Launching this December, Antara Luxury River Cruises embarks on the longest river journey in the world, an epic 51-day cruise along the Ganges and the Brahmaputra. From Kashi (Uttar Pradesh) to Dibrugarh (Assam) via Sunderbans and Bangladesh, one can now sail across 27 smaller rivers, 5 states and 2 countries. The 51-day cruise aboard Antara’s newest art-deco boutique ship, Antara Ganga Vilas, is a fantastic opportunity for anyone looking to explore South Asian culture along some of its most ancient regions and systems. Perfect for leisure travellers, history buffs, culture enthusiasts, and nature lovers, the cruise further allows for a hop-on and hop-off option for those who would like to travel only on specific segments.
Commenting on this unique itinerary, a pioneer in luxury river tourism and Founder Chairman of Antara Luxury River Cruises, Raj Singh comments, “Each experience has been personally vetted and designed by me for fellow enthusiastic travellers. The historic route has been finalized with the support, assistance and cooperation of the Governments of India and Bangladesh that are working together to ensure a seamless travel between the two countries.”
Raj Singh is also a renowned authority on Indian wildlife and has authored well-respected guides on the mammals, birds and aquatic life of the subcontinent.
Along the journey, each day will have an offshore and onshore experience. Starting at Varanasi, with short day trips to the sites along the way, the cruise will meander the Ganges’ waters stopping at world heritage sites and ancient places in Uttar Pradesh and Bihar and into West Bengal for deep insights into its colonial influences and regional traditions. Cruising through the world’s largest mangrove forest, UNESCO-protected Sundarbans, the ship enters Bangladesh. Shopping from the floating markets of Barisal onwards to Bagerhat which houses the famed 60 dome mosque to Sonargaon, the heritage town in the country. The journey will continue from Dhaka into the Jamuna to the north of Bangladesh and turn east to re-enter India at Dhubri, embracing the Brahmaputra for the Assam leg of the trip, sailing through the wild and numerous cultural sites along the way.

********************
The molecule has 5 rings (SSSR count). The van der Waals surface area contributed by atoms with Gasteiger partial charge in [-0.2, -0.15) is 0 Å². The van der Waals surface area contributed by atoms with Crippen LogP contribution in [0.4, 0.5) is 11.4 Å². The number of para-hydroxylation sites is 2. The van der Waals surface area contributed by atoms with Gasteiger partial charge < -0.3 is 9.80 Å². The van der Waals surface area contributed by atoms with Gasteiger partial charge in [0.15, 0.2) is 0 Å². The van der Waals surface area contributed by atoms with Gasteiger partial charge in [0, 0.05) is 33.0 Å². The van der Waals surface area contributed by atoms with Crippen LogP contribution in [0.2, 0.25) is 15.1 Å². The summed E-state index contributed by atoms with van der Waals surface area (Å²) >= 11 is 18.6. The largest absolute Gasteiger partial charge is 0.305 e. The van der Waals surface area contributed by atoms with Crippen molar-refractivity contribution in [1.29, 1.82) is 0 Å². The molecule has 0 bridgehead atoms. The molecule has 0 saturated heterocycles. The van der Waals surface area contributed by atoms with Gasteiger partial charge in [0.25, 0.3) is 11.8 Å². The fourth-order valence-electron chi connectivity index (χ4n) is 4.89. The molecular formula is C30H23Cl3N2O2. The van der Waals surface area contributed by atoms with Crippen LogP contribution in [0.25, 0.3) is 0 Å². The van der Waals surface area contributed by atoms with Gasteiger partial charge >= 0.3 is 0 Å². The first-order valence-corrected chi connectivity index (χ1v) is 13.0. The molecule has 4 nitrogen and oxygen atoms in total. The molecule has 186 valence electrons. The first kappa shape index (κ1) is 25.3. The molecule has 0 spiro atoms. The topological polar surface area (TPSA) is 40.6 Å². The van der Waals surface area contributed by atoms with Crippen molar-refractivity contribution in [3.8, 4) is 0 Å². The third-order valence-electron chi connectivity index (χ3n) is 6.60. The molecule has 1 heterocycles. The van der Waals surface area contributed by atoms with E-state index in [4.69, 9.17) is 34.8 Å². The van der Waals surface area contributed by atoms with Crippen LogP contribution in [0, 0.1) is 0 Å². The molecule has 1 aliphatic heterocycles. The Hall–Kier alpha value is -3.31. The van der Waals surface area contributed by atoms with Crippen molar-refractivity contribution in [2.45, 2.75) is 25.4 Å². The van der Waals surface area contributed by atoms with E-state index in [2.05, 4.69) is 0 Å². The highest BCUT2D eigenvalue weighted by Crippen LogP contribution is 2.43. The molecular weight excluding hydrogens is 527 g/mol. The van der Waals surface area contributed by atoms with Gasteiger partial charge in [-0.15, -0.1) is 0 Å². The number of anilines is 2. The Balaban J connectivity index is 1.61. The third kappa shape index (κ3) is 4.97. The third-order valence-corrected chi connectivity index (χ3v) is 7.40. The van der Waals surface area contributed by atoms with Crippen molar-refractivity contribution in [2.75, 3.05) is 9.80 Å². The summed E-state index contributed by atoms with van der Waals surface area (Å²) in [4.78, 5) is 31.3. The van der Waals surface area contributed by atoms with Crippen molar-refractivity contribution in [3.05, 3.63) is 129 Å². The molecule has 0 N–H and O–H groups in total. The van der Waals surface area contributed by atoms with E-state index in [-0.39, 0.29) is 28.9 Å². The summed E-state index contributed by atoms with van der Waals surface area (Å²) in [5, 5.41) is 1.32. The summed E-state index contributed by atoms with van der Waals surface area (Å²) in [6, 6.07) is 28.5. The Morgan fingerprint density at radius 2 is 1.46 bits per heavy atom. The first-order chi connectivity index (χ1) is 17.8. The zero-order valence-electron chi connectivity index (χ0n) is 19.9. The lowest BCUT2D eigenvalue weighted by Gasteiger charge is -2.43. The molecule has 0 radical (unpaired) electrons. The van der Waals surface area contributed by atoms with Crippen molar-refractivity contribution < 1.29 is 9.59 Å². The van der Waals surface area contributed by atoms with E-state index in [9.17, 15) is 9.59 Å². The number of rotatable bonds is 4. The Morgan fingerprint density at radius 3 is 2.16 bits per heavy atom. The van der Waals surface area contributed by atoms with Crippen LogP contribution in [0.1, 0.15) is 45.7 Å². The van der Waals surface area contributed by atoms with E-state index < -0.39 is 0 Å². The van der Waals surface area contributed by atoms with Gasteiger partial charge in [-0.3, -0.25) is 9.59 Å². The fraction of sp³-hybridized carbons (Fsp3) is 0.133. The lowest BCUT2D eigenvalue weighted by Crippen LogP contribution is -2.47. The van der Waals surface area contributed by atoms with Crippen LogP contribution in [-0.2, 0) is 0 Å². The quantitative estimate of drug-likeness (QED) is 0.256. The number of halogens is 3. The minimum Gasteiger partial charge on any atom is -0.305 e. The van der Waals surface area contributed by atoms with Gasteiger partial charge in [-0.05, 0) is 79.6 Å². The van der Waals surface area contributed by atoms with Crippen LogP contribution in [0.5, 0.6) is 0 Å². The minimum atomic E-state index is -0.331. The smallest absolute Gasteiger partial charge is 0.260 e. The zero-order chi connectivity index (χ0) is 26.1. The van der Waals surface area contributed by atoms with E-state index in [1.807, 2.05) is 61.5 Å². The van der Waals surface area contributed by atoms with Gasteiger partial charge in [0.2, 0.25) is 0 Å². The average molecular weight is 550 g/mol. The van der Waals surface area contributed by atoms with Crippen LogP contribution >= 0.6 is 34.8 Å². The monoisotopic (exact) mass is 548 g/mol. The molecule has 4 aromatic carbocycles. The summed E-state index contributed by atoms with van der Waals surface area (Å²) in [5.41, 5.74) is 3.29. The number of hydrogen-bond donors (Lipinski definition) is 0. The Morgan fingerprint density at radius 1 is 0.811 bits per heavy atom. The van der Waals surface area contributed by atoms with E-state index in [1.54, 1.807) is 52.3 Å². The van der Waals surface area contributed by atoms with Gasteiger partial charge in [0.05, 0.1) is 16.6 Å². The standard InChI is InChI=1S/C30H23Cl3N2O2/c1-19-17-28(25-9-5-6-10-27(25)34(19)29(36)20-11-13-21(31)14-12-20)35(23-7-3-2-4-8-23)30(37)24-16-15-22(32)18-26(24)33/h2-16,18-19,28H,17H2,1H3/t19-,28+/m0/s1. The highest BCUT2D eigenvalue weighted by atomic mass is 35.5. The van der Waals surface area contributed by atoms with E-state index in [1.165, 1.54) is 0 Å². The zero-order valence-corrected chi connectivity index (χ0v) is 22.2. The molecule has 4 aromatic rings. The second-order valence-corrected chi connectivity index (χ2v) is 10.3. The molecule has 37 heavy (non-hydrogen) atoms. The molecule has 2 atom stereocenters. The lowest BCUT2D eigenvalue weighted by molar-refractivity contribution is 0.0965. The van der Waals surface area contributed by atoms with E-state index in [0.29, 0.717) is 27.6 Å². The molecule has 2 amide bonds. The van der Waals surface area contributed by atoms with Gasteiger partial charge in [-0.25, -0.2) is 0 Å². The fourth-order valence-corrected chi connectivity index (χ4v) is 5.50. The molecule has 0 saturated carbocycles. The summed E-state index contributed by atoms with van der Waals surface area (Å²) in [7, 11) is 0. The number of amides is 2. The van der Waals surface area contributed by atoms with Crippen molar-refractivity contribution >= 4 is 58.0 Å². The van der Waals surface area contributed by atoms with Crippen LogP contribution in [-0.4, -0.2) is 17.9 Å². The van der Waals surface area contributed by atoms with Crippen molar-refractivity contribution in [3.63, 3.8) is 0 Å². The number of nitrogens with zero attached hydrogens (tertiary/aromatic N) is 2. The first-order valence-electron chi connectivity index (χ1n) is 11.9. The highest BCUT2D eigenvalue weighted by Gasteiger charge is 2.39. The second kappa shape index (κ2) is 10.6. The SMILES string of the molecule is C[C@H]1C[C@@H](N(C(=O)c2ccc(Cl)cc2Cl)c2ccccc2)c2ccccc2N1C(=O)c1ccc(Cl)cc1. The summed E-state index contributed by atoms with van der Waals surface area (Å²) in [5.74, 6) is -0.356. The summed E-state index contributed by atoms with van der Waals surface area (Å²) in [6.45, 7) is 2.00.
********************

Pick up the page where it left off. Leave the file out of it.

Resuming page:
Elaborating on the wealth of experiences the journey offers, Raj Singh adds, “Our guests visit Matiari where they watch brassware and textiles in the villages being hand-created, they walk on the same grounds on archaeological sites that date to over 2500 years. We go to Vikramshila, one of the largest Buddhist universities alongside Nalanda and Bhagalpur for its centuries old Tussar silk weaving traditions. The fascinating colonial, Dutch and French influences and architecture across the interiors of Bengal, the raw untouched beauty across the Bangladesh-India border with the Sunderbans, precious arts and artisan visits where guests can engage with and talk to them- we have so carefully curated the entire journey, each stop, and every experience. A real insight into understanding this special region whilst enjoying the phenomenal riverscapes that the revered Ganga and Brahmaputra offer.”
Reflecting upon the artisans and the craft techniques that have lived along these ever-changing yet seemingly eternal riverbanks, Annapurna Garimella, an art historian and Director of Antara Cruises adds, “Life and civilizations began along these rivers; and artistic expression is the most powerful reflection of a culture. The cruise explores so many of these facets whether in food, textiles, architecture or agriculture. Sailing through this vast landscape is to immerse oneself into the culture of this land we now call India.”
Built-in the mid-20th century modern style, the 18-suite Antara Ganga Vilas is a luxurious amalgamation of refined texture and simple elegance. Each room is inspired by a color-square painting by Bauhaus and Black Mountain designer-teacher Josef Albers and all fabrics, linen, furniture and serveware are made in India, and some are even made along the river. Large ceiling-to-floor guillotine windows bring enchanting river views into the ship’s expansive spaces, further enhancing the feeling of moving within and yet observing a riverscape in motion.